Number 2 here relates to an interesting debate that is at the heart of William Poundstone's book Fortune's Formula.  The book is a fun read for a whole host of reasons from its exposition of how to count cards in blackjack, to its discussion of the applications of information theory to the stock market and its history of the slimy early career of Rudy Guliani.  But the intellectual meat of it centers around a somewhat esoteric debate on how you define the utility of money -- basically, some people just want to have as much of it as possible, and others see it as merely a means to an end, and so prefer to trade some amount they consider superfluous for a greater guarantee that they will satisfy these ends.  In more technical terms, the difference is between people who invest so as to maximize the geometric mean of their returns, and those who pay more attention to the arithmetic mean.  For someone who just wants to have the largest pile of shekels at the end of the day (He Who Dies With The Most Toys Wins) the only important criteria in investing is the compounding annual growth rate over the long term.  This type of investor is willing to stomach any amount of volatility so long as it is associated with a higher return.  On the contrary, for those who just want to have enough money never to have to think about money again, the temptation is to seek investments that pay out the exact amount necessary for each of life's future expenses. 

The book details the nearly theological level to which this debate has been elevated over the years, but to me it seems pretty clear that from a practical perspective there will always be some actors in the market that prefer the higher and more volatile returns of equity to the relatively certain timing of payout that a bond allows.  Investors have different time horizons not because some are smart and some are dumb or because some are greedy and others slothful, but because they really do have differing needs for cash at different times. 

You can see this more clearly if you imagine again our toy world that consists uniquely of equities.  Let's further assume that in this toy world the frictional costs have been dramatically reduced, and one of the behavioral reasons an investor might be tempted to opt or the safety of a bond -- namely, that he doesn't know anything about the company in which he is investing -- has been overcome.  An ideal world of micro-equity, if you will, where every entrepreneurial undertaking is publicly traded with full disclosure of its structure, financial results and prospects.  If I have some capital to invest for the next 50 years, this world is pretty appealing.  I am almost certainly better off partnering with all of these businesses and taking a share of the upside, than I am letting them keep it for themselves after paying me back.  Over time these businesses will presumably grow and become more productive, and hence become more valuable.  And if for some reason I need to get my capital back, or prefer to hold one set of businesses rather than another, the secondary market will generally accommodate this without problems.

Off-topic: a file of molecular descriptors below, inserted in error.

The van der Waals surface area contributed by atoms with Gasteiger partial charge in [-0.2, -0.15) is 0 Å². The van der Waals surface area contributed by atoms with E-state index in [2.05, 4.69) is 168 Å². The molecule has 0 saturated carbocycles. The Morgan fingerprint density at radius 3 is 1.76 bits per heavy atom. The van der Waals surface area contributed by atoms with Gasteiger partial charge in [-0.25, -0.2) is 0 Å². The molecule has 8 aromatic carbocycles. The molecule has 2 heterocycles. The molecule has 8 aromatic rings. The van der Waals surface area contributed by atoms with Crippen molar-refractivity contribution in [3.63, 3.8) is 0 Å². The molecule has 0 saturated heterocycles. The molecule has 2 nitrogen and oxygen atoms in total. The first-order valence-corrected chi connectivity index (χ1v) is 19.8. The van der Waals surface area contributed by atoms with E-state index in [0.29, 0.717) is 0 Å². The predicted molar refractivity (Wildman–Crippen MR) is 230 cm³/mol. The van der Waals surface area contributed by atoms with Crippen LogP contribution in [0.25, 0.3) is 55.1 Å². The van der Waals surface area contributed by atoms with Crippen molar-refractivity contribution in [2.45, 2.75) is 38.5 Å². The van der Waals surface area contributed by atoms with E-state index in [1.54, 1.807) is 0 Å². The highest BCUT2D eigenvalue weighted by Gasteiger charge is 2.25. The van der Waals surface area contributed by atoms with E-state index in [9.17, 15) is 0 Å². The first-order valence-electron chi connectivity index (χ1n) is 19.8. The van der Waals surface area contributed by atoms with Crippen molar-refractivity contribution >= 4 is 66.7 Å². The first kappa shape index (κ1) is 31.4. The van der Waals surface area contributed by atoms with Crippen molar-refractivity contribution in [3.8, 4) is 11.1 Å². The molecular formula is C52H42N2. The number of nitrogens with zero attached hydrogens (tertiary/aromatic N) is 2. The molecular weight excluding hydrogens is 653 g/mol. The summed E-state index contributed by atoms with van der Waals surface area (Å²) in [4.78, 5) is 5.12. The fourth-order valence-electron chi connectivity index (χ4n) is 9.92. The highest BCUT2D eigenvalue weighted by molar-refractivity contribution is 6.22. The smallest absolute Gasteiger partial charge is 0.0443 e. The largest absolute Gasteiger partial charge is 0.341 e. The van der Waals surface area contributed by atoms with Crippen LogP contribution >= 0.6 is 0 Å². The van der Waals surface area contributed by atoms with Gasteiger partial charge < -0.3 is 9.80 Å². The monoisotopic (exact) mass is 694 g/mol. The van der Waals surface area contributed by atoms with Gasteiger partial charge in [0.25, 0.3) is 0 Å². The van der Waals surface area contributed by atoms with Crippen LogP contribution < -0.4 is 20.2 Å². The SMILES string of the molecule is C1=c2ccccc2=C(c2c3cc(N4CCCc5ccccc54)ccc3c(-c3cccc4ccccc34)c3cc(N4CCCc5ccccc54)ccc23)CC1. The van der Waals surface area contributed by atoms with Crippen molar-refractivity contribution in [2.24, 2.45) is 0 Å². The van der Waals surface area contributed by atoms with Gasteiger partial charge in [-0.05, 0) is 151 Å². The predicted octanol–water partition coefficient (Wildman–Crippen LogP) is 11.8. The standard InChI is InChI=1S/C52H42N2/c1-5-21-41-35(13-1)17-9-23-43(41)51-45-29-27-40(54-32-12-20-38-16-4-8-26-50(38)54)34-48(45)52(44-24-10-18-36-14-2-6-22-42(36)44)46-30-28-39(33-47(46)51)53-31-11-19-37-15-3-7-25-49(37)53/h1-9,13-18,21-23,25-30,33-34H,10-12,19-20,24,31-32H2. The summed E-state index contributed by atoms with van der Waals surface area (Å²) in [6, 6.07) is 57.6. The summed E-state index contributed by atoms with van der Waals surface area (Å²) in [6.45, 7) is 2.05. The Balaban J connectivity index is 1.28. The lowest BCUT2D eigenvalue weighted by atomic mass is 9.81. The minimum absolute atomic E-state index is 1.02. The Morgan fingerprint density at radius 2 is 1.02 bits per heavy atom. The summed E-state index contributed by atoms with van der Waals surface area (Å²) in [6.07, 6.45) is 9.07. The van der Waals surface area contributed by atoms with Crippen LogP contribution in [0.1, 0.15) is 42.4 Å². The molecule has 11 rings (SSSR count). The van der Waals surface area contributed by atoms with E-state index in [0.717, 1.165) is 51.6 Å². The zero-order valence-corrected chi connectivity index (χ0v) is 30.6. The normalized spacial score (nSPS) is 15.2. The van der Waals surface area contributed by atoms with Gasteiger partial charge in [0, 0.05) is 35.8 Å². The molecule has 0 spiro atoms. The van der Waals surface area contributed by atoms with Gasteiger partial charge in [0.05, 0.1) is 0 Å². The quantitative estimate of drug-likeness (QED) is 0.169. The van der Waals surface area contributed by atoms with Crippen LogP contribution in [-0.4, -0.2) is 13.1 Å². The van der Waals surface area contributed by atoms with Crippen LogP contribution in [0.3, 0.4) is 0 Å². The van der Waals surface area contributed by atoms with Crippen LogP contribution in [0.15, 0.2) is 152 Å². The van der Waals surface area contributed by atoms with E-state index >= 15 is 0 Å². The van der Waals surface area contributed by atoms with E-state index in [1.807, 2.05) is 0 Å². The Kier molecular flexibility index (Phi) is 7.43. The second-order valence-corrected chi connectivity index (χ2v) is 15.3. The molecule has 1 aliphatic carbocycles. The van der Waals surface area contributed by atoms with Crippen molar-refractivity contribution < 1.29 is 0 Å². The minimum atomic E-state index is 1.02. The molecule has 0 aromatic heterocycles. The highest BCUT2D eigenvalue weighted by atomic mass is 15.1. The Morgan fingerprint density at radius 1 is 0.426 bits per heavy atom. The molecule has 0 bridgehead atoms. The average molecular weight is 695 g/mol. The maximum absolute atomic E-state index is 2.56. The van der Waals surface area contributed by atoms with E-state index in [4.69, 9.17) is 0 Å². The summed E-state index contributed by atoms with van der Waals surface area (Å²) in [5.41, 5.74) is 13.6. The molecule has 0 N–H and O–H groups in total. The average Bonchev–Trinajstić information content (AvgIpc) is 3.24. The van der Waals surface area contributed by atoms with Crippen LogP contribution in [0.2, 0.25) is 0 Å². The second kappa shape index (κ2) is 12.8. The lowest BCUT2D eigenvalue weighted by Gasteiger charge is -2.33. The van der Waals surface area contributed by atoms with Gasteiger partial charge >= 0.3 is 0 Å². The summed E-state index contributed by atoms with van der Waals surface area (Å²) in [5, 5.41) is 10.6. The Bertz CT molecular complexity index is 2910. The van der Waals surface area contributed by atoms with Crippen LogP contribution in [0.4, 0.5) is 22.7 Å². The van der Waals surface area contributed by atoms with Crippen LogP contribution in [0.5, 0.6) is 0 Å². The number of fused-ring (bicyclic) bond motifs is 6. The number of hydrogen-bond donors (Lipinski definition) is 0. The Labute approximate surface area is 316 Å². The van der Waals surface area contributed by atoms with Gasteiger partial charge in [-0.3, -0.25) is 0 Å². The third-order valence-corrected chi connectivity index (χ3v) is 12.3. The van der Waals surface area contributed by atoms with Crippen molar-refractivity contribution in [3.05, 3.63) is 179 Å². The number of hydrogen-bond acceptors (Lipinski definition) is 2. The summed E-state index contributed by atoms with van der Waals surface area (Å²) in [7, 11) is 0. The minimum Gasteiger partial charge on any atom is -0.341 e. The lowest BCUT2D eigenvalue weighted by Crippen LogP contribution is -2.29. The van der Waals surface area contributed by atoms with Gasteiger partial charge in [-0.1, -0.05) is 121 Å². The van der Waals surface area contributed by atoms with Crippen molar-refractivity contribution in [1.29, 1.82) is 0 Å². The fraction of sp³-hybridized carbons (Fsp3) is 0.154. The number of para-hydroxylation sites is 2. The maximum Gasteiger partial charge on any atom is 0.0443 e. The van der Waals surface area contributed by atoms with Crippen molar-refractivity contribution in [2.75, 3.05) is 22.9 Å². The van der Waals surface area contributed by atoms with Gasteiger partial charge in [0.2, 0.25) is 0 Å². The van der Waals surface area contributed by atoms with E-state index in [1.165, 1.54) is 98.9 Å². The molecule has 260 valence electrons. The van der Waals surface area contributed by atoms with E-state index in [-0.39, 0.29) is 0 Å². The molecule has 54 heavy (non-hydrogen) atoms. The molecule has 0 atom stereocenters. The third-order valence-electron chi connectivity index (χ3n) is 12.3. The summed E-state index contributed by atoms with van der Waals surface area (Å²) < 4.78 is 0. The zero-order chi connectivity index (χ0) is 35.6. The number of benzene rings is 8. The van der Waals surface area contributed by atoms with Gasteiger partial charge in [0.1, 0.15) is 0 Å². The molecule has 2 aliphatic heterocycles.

But if I plan to take my capital back next month or next year to buy a house or a car or whatever, I might not want to put all of my money in this micro-equity market.  Over a long time, certainly, these businesses will grow, but over shorter horizons they may shrink.  To some extent, I can mitigate this problem by investing in a great many of them, hoping that this diversified portfolio will always contain a preponderance of growing rather than shrinking businesses, and so will always grow steadily as a whole.  But we all know that certain large cycles do sweep over whole national and even global economies, and unless you believe that the very act of eliminating debt from the world (ex hypothesi in this case) will eliminate these cycles, then you may wish to hold some of your funds back from the market to assure that you have the cash ready to purchase you new mobile home.